The bloodiest attack took place on Thursday in alMahmudiya, 20km south of the capital, where a man attempted to ram a booby-trapped car into a hospital compound.

  

Thirty people died and 27 were wounded, including four US soldiers, security sources said.

  

"I was leaving the hospital with my one-and-a-half-year-old son in my arms when the explosion happened," Huda Ali, 30, wounded on her face and arms, told AFP.

  

"I was knocked down by the force of the blast and when I came to, my son was no longer in my arms. I found him among the dead."

  

US casualties

 

The US military reported the deaths of two servicemen in a roadside bombing on Thursday southwest of Baghdad, while four American soldiers were killed in a series of incidents on Wednesday.

  

About 27 people were wounded in
Thursday's deadly car bombing

The latest deaths, reported as Americans celebrated Thanksgiving, brought to at least 2110 the number of US military personnel killed since the March 2003 invasion, according to the Pentagon.

  

A second car bomb blew up on Thursday evening in a busy shopping district of Hilla, 120km south of the capital, killing three people and wounding 13, hospital officials said.

  

In other violence, at least 10 Iraqis were shot dead in a series of attacks in Baghdad, including two children, six policemen, one army officer and an adviser to former prime minister Iyad Allawi.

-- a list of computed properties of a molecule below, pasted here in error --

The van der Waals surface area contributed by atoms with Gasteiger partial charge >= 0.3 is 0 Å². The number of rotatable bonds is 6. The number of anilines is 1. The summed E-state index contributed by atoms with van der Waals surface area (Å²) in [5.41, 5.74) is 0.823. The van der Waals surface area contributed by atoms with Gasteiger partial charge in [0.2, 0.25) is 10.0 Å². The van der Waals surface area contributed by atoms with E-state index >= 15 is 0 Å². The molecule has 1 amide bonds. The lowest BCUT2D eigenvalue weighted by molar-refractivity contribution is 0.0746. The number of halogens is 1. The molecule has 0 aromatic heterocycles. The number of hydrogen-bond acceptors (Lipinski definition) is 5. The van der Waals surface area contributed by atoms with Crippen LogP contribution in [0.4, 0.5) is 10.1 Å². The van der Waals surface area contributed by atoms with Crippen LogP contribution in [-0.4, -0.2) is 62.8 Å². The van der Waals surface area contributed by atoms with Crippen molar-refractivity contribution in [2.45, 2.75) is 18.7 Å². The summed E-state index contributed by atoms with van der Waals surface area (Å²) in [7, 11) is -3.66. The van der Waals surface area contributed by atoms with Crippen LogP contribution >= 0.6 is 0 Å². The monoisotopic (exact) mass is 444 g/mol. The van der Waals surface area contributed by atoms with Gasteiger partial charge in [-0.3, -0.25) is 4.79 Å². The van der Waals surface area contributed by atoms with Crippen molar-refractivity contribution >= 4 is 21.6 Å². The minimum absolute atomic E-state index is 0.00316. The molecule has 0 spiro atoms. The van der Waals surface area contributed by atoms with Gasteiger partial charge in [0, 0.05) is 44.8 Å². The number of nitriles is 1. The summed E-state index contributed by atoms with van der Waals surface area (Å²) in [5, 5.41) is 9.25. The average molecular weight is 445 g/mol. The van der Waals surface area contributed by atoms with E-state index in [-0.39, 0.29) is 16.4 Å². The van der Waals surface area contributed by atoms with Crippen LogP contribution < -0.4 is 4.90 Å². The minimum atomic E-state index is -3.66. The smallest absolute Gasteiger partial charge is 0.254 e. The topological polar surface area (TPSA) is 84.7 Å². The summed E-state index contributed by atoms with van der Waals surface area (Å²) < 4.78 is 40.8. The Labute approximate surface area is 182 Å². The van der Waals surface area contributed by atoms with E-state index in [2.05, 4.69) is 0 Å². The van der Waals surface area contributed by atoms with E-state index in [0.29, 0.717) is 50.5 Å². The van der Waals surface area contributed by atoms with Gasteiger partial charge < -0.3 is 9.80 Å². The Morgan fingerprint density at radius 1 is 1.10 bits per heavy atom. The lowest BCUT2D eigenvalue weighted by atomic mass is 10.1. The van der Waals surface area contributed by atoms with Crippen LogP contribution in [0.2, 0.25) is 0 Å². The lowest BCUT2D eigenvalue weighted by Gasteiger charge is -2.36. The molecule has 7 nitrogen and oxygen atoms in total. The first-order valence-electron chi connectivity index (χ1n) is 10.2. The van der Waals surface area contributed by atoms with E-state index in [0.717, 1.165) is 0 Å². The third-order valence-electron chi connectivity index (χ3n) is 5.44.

In al-Mahmudiya, where the car bomber struck, an army colonel was killed in a separate roadside bomb explosion.

  

Violence may increase

 

Near Baiji, north central Iraq, two Iraqi soldiers were killed and seven wounded by a roadside bomb, while further north, near Hawija, five people were shot and killed, three of them soldiers, when armed men opened fire on an army vehicle.

 

"I was knocked down by the force of the blast and when I came to, my son was no longer in my arms. I found him among the dead"

Huda Ali
one of the survivors

Authorities also found the bodies of two men and two women, strangled or shot dead, in al-Yusufiya, on the southern outskirts of the capital.

  

The latest unrest comes just three weeks before elections for a four-year parliament, the final stage in Iraq's transition to democracy since the overthrow of Saddam Hussein in April 2003.

  

Iraqi government spokesman Leith Kubba warned that violence would probably increase in the coming weeks as anti-government fighters sought to disrupt the election campaign.